When infinity is the core of your creative palette, some things just take time. Beyond City Light arrives seven years after keyboardist/multi-instrumentalist Jon Jenkins released Flow, his first solo recording and a sterling piece of mind-stretching, deep-space sound design. Beyond City Light travels a similar path, with some variation, as it gradually transports listeners deep into the sonic ether. Jenkins in places supplements his spacious, resonant, slowly unfurling soundscapes with textures from flutes, wordless female vocals, and more emphatic percussion. While generally a good move, it tends to make a few selections, notably the Tangerine Dream-inspired ‘Through City Light,’ a little busy. Beyond that quibble, Jenkins--an admirer of Pink Floyd, Peter Gabriel-era Genesis, and other progressive-leaning acts--crafts some splendid mental theater here, particularly the opening track and the concluding five selections, highlighted by the benevolent celestial sheen captured in ‘Sky of Surrender.’ For fans of electronic/ambient recordings who prefer the mostly atmospheric, occasionally rhythmic region of the progressive-music continuum, Jenkins is a composer worth noting.- Terry Wood, Amazon.com Editorial
Beyond City Light’s the second cd of Jon Jenkins, who already made a favourable impression in the early days of the Spotted Peccary label with his album ‘Flow’ and his collaborative album ‘Continuum’ with Paul Lackey.
The album opens with beautiful deep ambience by means of vast textural plains and ethereal vocals. For me, it is the best track on the album. Thereafter comes a varied pallet of slightly rhythmic and grooved sonic scenery in which guitar is also embedded.
Jon comments to ‘Zzyzx Road’, which is the second track on the album, and it really kicks off the sonic journey, introducing more groovy but still highly visual music. On some tracks, the sparkling influence of Erik Wollo is evident. He is one of the guest-musicians on the album.
This hour long, highly cinematic album offers something for every electronic music fan. It delves into deep atmospheres, but also visiting the ambience of the real world beyond us all.
This is a great sounding cd which deserves a high recommendation!
Jon Jenkins isn’t nearly so ambitious, which in his case is an attribute. Beyond City Light is a simply lovely piece of becalming ‘space’ music, space in this case inhabiting both cosmic and personal realms. Though Jenkins receives help from others on a gaggle of acoustic instruments (various guitars, deep metals), all of which add further shadings and gradations, his gift of drama, in fact his flair for the dramatic (not the melodramatic) lifts this recording beyond the venal trappings of something like Vangelis’ recent obese exercises in 21st-century pseudo-classicism. Austere, possessed of a regal beauty and strong infusion of, yes, melodicism, Jenkins’ work takes some of Patrick O’Hearn’s early sensibilities to hitherto extrasolar levels, thankfully absent of the romantic schmaltz that dogged many on the, say, old Narada stable. In fact, the nine minutes that is ‘Through City Light,’ with its softly purring sequencer patterns and ultraglide synths, compliments the diminishing sunlight of any given evening perfectly.- Darren Bergstein, e/i Magazine, installment 7
Beyond City Light is Jon Jenkins's third and latest offering from a decade long career in creating albums. I don't know what his previous albums are like, but I can tell you that this one is refined ambient/new age. It has evocative qualities in the sense of transporting the listener mentally to other places. All music here is composed by Jon, and he's accompanied by some well known musicians - a few like Erik Wollo and David Helpling are also from the Spotted Peccary label. The instrumentation is rich in texture, including synths, piano, guitars, several types of flute, cymbals, and a voice.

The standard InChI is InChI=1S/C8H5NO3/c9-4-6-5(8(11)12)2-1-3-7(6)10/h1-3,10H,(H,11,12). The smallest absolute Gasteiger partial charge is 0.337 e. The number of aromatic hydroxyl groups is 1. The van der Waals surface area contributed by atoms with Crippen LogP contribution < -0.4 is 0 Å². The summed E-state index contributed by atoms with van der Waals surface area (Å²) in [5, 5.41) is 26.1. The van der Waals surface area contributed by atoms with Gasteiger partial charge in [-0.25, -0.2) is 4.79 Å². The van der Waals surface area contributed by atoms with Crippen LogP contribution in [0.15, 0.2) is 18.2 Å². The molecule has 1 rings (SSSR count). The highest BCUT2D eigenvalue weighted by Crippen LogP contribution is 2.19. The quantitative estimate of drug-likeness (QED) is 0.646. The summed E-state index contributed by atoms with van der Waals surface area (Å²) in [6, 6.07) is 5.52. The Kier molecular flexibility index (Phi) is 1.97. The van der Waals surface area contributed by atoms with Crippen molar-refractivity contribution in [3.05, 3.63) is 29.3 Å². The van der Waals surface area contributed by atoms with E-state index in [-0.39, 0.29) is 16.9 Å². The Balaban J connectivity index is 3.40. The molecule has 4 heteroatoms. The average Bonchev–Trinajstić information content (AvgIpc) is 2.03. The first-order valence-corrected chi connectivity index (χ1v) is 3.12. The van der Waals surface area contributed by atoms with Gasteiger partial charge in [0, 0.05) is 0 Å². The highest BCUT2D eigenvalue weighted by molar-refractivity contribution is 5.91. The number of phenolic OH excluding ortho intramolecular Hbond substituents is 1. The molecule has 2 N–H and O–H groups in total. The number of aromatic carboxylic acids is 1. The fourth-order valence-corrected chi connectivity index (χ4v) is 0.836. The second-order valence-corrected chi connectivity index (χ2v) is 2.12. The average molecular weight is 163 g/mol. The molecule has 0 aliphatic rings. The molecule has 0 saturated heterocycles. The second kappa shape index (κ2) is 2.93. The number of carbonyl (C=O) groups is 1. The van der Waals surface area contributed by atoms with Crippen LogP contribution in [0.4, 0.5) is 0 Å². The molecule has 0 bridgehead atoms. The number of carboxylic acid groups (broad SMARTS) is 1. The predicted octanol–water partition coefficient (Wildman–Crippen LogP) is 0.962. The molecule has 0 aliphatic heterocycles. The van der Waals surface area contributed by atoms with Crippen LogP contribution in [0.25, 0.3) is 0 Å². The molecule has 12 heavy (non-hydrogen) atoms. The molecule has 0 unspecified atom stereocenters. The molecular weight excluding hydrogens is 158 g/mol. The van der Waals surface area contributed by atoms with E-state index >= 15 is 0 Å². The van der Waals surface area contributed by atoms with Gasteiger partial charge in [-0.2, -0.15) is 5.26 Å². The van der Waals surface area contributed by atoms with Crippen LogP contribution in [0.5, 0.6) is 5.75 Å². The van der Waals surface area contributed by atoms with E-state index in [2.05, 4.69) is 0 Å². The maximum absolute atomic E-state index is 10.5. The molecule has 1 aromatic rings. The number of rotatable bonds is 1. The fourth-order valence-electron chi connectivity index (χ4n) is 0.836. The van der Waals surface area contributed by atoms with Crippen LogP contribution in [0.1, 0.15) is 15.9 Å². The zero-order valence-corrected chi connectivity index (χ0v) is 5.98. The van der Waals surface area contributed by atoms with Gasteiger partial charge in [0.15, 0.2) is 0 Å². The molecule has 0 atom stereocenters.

Essentially Beyond City Light is an amalgam of floating/drifting ambience coupled with percussive rhythms - the latter aspects are more than a little reminiscent of David Helpling's Sleeping on the Edge of the World. The percussion tends to convey a sense of journey while the drifting synth sounds and wordless vocals add atmosphere. This is exemplified on ‘Zzyzx Road’ where modest tempo maraca like percussion plays against gentle beats, and piano notes add a strong sense of direction. All the while lovely synth washes round off the edges, particularly when the piece gets more energetic and intense later on.
Though there is energy on some tracks the overall feel of the album is laid back. It's mainly a relaxing listen with plenty of creative soul to keep the listener interested all the way through. Some tracks eschew the percussion for a purer ambient approach. Consider the peaceful and slightly melancholic track ‘Sky of Surrender’; here shiny washes continually pass over as more resonant drones briefly intersect.
Though Jon has no new age intentions (healing or affecting brainwaves etc) with Beyond City Light it certainly has relaxation effects on the listener like a fair amount of new age music. It's a great album to play any time of day and gets a thumbs up from me.- Dene Bebbington, Melliflua
Since his 1995 collaboration with Paul Lackey (Continuum), Jon Jenkins has been exploring the transportive power of ambient music, influenced by 70's progressive bands like Yes, Pink Floyd and Tangerine Dream. This album is a great example of that same cinematic style, though channeled through what current technology has to offer. Ten years ago, Jenkins music would have been labeled New Age though in my opinion there is far more substance to what this musician has to offer. The ten tracks cover the gamut from ethereal soundscapes (’The Calling’) to chill ambience with a techno edge (’Zzyzx Road’) to Berlin school electronica (’Through City Light’). As a keyboard player, Jenkins knows that fleshing out the arrangements requires outside help, so he's enlisted an all-star lineup of guest artists. This includes Erik Wøllo's guitar loops, David Helpling's guitar and percussion, and Greg Klamt's flutes, but also extending to Linda Sargent's ethereal vocals, Matthew Stewart's bass and Steven Schreier's ‘deep metals.’ Consequently each track features a rich and dynamic arrangement that goes beyond mere solo ambient noodling. As one might expect, there's a wide-screen cinematic aspect to the songs and they easily conjure up visions of vast open stretches of natural landscapes. I'd imagine this is great traveling music, or it might just be something nice to have on while reading. Besides those already on the Spotted Peccary mailing list, fans of folks like Patrick O'Hearn and Tangerine Dream owe it to themselves to check this one out.- Paul Hightower, Exposé Magazine